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uterine endometrioid adenocarcinoma, FIGO grade 1

Thursday 25 November 2010

type 1 endometrial carcinoma

Definition: Relatively indolent tumors that arise in background of endometrial hyperplasia.

According to one definition, when endometrial glands show a confluent pattern occupying at least 2x2 mm focus, the diagnosis of adenocarcinoma can be made. Smaller foci are labeled "complex endometrial hyperplasia".

The diagnosis of endometrioid adenocarcinoma can also be made if there is extensive papillary pattern or infiltrative glands with desmoplastic response.

The glands are well-differentiated and show angulation or branching. Cytologic atypia is minimal.

The grading system currently used for endometrioid adenocarcinomas is the one proposed by International Federation of Gynecology and Obstetrics (FIGO).

If the tumor contains no more than 5% of solid, non-morular component, it is Grade 1. Grade 1 tumors make up approximately 50% of endometrial adenocarcinomas.

The glands are well-differentiated and show minimal cytologic atypia.

FIGO Grading system is based on the growth pattern of cancer - relative proportions of glandular vs solid components. It also takes into account cytologic atypia.

If a tumor with Grade 1 architectural pattern has severe cytologic atypia, it is classified as Grade 2. Such cases are rare and serous carcinoma should be ruled out.

Images

- http://www.webpathology.com/image.asp?case=569&n=3

Microscopy

- Back to back endometrial-type glands of varying differentiation/atypia with no intervening stroma
- May occasionally show a villoglandular pattern
- Stroma present is usually desmoplastic, may have foamy cells due to tumor necrosis (not specific for carcinoma, derived from stroma not histiocytes; fat positive, mucin negative)
- Adjacent endometrium often exhibits EIN or atypical hyperplasia
- Vascular invasion is associated with chronic inflammation around lymphatics
- May have trophoblastic differentiation with hCG+ cells
- Commonly has squamous metaplasia

FIGO grading

- Well differentiated (FIGO grade 1)

  • Extensive, complex epithelial growth pattern with little intervening stroma
  • Usually budding and branching of large glands causing papillary structures
  • May be villoglandular on low power
  • May have true papillae (DD: clear cell carcinoma, serous carcinoma), but without atypia
  • Mild to moderate atypia is allowed or only focal; if atypia is more severe, FIGO grade is increased to moderate (FIGO grade 2)
  • Some are myoinvasive
  • Often has benign squamous differentiation (adenoacanthoma), focal mucinous, secretory or ciliated features
  • Usually stage 1, with 95% relapse-free survival rate

- Moderately differentiated (FIGO grade 2)

  • 6%-50% of non-squamous tumor is composed of sheet-like tumor cells without glandular features
  • Tumor cells have moderate pleomorphism, prominent nucleoli

- Poorly differentiated (FIGO grade 3)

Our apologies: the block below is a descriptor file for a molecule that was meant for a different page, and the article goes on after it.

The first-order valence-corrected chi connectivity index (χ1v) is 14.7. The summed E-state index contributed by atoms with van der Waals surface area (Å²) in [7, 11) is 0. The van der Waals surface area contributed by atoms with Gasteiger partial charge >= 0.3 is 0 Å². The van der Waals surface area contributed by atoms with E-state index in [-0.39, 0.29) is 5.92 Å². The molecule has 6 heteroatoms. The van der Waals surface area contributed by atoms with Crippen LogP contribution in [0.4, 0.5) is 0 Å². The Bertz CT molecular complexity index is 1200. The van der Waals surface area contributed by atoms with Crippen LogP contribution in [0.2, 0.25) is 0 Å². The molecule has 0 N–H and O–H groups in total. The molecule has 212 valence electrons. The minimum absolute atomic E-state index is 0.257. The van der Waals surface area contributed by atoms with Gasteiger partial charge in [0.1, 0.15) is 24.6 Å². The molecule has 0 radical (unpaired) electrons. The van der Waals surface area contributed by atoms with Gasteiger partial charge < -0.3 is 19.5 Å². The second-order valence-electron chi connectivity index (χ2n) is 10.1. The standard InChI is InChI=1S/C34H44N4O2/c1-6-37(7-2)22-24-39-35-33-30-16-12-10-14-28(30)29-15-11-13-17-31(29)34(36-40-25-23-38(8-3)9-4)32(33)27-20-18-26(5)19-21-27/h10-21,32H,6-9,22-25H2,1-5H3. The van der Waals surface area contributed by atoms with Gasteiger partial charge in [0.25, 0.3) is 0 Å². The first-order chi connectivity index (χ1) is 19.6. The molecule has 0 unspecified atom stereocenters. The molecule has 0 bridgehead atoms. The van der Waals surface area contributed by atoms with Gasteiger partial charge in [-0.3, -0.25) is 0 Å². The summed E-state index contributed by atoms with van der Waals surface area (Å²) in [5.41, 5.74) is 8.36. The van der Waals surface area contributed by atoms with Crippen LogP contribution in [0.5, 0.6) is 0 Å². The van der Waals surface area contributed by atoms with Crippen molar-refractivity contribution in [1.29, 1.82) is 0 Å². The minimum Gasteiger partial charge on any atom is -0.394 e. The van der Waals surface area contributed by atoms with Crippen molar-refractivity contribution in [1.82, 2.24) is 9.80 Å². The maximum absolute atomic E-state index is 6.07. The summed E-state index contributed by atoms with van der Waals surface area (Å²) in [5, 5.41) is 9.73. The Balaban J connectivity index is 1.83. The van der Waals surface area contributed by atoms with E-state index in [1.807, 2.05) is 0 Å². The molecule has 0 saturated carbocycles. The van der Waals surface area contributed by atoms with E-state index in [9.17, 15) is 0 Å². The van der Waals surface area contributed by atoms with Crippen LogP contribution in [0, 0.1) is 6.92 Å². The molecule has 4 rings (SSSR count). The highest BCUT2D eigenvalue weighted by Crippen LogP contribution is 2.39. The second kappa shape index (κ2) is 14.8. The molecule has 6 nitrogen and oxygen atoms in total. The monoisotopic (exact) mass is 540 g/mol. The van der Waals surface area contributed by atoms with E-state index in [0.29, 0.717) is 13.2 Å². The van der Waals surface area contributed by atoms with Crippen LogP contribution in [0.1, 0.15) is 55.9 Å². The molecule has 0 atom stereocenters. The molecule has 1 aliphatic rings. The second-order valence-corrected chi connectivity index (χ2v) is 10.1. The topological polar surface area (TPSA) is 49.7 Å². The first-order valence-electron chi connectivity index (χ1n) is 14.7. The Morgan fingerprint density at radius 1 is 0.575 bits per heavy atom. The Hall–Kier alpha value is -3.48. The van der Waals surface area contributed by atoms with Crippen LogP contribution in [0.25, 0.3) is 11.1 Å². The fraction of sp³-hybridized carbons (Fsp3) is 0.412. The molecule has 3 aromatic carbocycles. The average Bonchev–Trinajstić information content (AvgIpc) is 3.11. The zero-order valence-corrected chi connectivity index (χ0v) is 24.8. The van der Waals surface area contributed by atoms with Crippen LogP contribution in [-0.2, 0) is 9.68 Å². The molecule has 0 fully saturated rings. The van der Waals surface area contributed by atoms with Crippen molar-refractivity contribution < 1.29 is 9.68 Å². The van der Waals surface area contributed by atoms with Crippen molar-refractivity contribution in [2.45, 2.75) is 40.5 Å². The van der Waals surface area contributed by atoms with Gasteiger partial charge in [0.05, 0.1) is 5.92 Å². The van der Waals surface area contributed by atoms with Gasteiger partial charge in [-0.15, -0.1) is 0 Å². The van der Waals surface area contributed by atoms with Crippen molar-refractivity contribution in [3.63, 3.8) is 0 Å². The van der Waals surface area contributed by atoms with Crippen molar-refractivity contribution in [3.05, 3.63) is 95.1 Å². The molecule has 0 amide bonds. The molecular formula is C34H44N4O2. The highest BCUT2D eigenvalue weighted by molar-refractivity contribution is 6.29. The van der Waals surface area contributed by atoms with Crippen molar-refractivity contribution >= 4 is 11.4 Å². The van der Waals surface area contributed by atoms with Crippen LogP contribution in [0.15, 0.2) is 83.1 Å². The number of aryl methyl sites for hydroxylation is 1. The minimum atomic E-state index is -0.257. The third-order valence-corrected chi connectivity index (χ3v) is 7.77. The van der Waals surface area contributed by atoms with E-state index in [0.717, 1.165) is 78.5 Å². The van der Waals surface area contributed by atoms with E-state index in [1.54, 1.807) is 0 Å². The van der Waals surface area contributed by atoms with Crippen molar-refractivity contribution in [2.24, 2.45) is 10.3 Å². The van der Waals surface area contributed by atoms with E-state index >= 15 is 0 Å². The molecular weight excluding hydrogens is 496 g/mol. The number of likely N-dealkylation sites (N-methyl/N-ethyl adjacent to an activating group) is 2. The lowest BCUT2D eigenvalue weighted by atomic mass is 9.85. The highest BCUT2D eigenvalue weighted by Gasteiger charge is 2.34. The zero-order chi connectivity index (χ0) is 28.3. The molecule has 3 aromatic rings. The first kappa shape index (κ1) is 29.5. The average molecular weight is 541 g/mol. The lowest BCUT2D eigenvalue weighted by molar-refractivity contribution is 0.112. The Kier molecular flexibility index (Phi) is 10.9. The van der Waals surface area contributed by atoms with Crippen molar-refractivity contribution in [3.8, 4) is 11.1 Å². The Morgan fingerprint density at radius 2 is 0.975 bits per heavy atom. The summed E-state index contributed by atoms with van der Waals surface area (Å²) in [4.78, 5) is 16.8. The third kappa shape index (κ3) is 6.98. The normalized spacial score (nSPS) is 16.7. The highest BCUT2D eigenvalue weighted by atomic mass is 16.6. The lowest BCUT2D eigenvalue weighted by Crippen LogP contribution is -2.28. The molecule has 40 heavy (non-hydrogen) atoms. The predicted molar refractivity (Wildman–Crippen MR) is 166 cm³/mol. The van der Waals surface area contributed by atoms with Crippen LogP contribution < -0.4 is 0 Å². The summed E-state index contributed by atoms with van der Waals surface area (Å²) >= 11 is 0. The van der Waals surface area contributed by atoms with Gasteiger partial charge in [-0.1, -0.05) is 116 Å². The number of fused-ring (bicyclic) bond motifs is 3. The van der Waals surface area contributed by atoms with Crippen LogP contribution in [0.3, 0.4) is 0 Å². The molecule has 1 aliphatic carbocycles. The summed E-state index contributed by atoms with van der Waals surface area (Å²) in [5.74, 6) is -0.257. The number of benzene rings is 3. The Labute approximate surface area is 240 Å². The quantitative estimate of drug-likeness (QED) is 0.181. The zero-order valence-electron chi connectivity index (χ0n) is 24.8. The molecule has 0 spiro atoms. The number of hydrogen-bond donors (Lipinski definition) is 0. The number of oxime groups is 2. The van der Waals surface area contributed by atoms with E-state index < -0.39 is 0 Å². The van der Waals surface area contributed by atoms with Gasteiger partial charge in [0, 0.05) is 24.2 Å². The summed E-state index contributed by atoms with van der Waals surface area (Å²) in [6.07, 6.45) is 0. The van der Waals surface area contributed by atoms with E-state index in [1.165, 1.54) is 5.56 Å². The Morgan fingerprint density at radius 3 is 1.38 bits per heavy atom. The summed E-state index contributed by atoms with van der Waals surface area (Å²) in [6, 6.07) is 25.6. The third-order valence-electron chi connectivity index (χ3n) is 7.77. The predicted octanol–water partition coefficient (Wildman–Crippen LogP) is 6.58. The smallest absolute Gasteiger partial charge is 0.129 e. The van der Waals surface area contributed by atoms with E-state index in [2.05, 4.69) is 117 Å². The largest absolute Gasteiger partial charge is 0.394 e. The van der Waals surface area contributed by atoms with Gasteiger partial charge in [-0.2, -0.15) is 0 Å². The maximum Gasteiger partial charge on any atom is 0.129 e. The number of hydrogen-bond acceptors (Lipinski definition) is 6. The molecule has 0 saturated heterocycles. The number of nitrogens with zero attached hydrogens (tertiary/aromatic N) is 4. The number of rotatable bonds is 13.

• >50% of nonsquamous tumor is composed of sheet-like tumor cells without glandular features
  • Tumor cells have high grade features
  • Glands poorly formed when present
  • May contain malignant squamous cells
  • Angiolymphatic invasion common

Myometrial invasion

Myometrial invasion is an independent prognostic parameter of the endometrioid carcinomas which correlates with the risk of metastasis to pelvic and/or paraaortic lymph nodes.

Recognition of myometrial invasion is sometimes difficult. In fact, myoinvasion is overdiagnosed in routine practice in as many as 25% of the cases. Recently, it has been observed that tumor-associated macrophages stimulate angiogenesis and promote cancer dissemination.

There is a link between increased microvessel proliferation to stromal macrophage infiltrate and suggest that enhanced tumor angiogenesis, triggered by stromal macrophages, regulates the progression of endometrioid carcinomas.

The identical stroma microenvironment found in the primary and the corresponding metastatic tumor suggests that tumor stroma response is determined by the intrinsic biology of the tumor.

Predisposition

- polycystic ovary disease

  • In patients with history of polycystic ovary disease, excessive estrogenic stimulation of the endometrium increases their risk of developing endometrial hyperplasia and carcinoma.
  • Most endometrial carcinomas arising in this setting are well-differentiated and less likely to invade myometrium or metastasize.

Differential diagnosis

- Ciliary metaplasia
- Papillary change
- Progesterone treatment related changes
- Shedding endometrium with papillary syncytial metaplasia
- Villoglandular endometrioid carcinoma
- Well differentiated tumors: atypical hyperplasia / EIN (Mod Pathol 2000;13:309)
- Poorly differentiated tumors: serous carcinoma

References

- Myometrial invasion and lymph node metastasis in endometrioid carcinomas: tumor-associated macrophages, microvessel density, and HIF1A have a crucial role. Espinosa I, José Carnicer M, Catasus L, Canet B, D’angelo E, Zannoni GF, Prat J. Am J Surg Pathol. 2010 Nov;34(11):1708-14. PMID: 20962622